Commercial and Personal Use Mushroom Harvest
Due to COVID-19 Pandemic, our offices are closed. Commercial Mushroom Harvesting Permits will be sold this season for Schneider Springs Fire area and Cedar Creek / Cub Creek Fire areas. Permits can be purchased by phone and then arrange for pick up. Personal / Incidental Use mushroom picking is allowed anytime, see Personal Use information below.
2022 Commercial Mushroom Harvest Permit Information and Maps
Cedar Creek and Cub Creek Fire Areas Map [2021 fire]
Schneider Springs Fire Area Map [2021 fire]
The Schneider Springs Map has legends for both maps translated in all languages above.
Permits are required for all commercial mushroom gathering on the Okanogan-Wenatchee National Forest. Individuals are required to have their mushroom permit in their possession at all times when gathering mushrooms.
Please contact the appropriate Ranger District for information and if commercial permits are available for sale.
Washington State forest product transportation requirements can be found under RCW 76.48.060 and at https://apps.leg.wa.gov/rcw/default.aspx?cite=76.48&full=true#76.48.061
Commercial Mushroom Permit fees are $30 for a 2-day permit, $80 for a 30-day permit or $100 per season.
Seasonal permits are valid May 1 through July 30, 2022.
You can initiate a Commercial Mushroom Permit request for Naches Ranger District only by filling out mushroom section on this Permit Request Form. Note that permits will not be available or activated until May 1.
Personal / Incidental Use Mushroom Gathering
Información GRATUITA sobre el uso personal de las setas
Harvest of five gallons per day is free. A free Incidental Use Mushroom Information Sheet is required to be in the possession of anyone collecting morel mushrooms for personal use from the Okanogan-Wenatchee National Forest. Contact ranger district offices for more information. The maps below in Maps section show potential personal use mushroom harvest areas. The map shows the general areas of past fires where mushrooms may or may not be growing. It is not intended for navigation purposes. A forest or district map is recommended. Roads may be opening and closing throughout the mushroom season so please check the alerts and closures list before heading out into the woods.
The free Incidental Personal Use Information sheet is REQUIRED to be in the possession of anyone collecting morel mushrooms for personal use from the Okanogan-Wenatchee National Forest.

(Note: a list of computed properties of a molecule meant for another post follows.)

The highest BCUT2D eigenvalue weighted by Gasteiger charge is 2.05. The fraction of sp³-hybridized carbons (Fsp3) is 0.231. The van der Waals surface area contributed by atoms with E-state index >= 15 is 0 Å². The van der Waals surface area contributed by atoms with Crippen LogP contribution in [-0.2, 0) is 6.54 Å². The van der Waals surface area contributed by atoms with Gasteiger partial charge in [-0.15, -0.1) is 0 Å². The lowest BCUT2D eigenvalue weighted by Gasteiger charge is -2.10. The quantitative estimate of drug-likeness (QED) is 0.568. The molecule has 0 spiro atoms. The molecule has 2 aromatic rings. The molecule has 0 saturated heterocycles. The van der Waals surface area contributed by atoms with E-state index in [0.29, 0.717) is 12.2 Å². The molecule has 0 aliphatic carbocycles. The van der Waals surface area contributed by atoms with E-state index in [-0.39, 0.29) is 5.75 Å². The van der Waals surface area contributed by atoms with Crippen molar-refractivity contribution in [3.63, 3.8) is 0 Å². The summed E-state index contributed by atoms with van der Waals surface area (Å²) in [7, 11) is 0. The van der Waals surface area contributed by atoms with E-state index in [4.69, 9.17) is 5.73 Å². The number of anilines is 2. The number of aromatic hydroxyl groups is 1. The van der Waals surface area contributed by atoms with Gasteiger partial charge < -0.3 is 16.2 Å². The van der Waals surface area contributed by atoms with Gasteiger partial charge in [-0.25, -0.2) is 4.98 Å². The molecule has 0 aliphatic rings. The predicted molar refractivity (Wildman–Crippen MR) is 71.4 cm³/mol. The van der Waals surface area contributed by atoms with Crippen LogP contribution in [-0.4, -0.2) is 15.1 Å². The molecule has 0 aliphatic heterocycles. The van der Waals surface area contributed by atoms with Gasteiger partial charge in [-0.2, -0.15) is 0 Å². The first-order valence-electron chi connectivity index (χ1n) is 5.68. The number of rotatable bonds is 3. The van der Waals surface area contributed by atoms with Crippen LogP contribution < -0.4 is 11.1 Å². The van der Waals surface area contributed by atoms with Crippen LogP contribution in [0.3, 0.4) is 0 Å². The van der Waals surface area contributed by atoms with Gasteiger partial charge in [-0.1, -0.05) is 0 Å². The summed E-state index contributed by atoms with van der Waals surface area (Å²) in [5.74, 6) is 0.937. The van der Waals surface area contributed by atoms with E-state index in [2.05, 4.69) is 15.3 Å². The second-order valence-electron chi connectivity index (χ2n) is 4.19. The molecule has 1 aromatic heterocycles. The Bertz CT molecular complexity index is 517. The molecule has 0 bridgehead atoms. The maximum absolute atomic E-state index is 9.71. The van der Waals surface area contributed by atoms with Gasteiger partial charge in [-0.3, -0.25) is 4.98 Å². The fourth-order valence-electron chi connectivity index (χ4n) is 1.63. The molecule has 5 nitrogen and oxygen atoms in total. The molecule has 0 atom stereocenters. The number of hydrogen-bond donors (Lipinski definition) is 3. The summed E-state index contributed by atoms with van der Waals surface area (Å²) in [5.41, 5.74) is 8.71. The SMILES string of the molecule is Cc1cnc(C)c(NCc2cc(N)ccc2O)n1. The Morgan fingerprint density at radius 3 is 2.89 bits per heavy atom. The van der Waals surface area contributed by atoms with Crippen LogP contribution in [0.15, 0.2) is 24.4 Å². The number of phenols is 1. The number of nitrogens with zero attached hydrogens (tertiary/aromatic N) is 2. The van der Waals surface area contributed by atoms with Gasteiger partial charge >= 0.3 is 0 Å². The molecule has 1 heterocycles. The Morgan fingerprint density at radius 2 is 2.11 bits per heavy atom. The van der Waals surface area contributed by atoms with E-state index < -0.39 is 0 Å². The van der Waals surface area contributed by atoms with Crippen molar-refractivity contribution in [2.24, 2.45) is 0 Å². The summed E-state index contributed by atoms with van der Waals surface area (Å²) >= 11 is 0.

If you harvest over 5 gallons per day of any mushroom species or intend to sell them, you are required to have a Commercial Use Permit.
Individuals with commercial mushroom harvesting permits will be able to harvest mushrooms only from areas listed on ranger district mushroom maps.
The Schneider Springs Map has legends translated in all languages above.
These maps will also be available in print form Methow Valley, Naches, Chelan and Cle Elum Ranger District offices in early May. You can download and view or print them. They are 22" wide maps but you can zoom in and print areas of map you want on a typical printer using the "Current View" and "Fit" options in Acrobat print menu options.
Note: It is best to save/download files to your computer or phone and open them with Acrobat, rather than viewing or opening them in your web browser.
To protect sensitive fish habitat, do not walk through rivers, streams, or creeks to access harvesting areas.
To protect valuable cultural resources, do not remove or damage historical items or artifacts found in the national forest.
Designated camps are available for commercial mushroom harvesters planning to stay overnight on National Forest lands in the Methow Valley area. Commercial harvesters are required to use these designated camps in that area, which are shown on the Cedar Creek - Cub Creek Map above. There are no designated commercial picker campsites in Schneider Springs area. Commercial harvesters shall not camp within 200 feet of streams, lakes, riparian areas and other wet areas such as wetlands and meadows (unless the location is designated or flagged for harvester use), at trailheads, or trailhead parking areas, or in other high use recreation or special use areas. This permit allows the permittee to camp in designated areas only.
All garbage must be removed from National Forest lands for proper disposal unless a commercial harvester is camping in a designated camping site where a garbage disposal repository is provided.
Buying & Selling or drying mushrooms is not allowed anywhere on National Forest lands.
Areas closed to commercial mushroom picking include Wilderness Areas, Research Natural Areas, administrative sites, botanical areas, scenic corridors, developed recreation sites, campgrounds and private property.
Road closures will be in effect within some commercial mushroom harvesting areas. Road closures will remain in place for areas where hazards exist and to protect soft roadbeds until they dry out.
Motorized Off-Route Travel is not allowed within burned areas.
Motorized equipment, including motorcycles, is permitted only on existing roads open to the public. All motorized equipment must be street legal.
Northwest Forest Pass Required at Some Trailheads
A day use fee is required at many trailheads and day use sites. A valid pass must be displayed on the vehicle windshield when using a fee site. Passes cost $5 per day or $30 for an annual pass and are available at all national forest offices and some fee sites.
Campfire restrictions may be in effect. See Current Campfire Restrictions. If fires are allowed:
- Keep camp or warming fires small
- Build camp or warming fires several feet from overhanging branches, steep slopes, dry grass, logs, rotten stumps, etc. Never leave a camp or warming fire unattended
- Keep plenty of water handy and have a shovel for throwing dirt on the fire if it gets out of control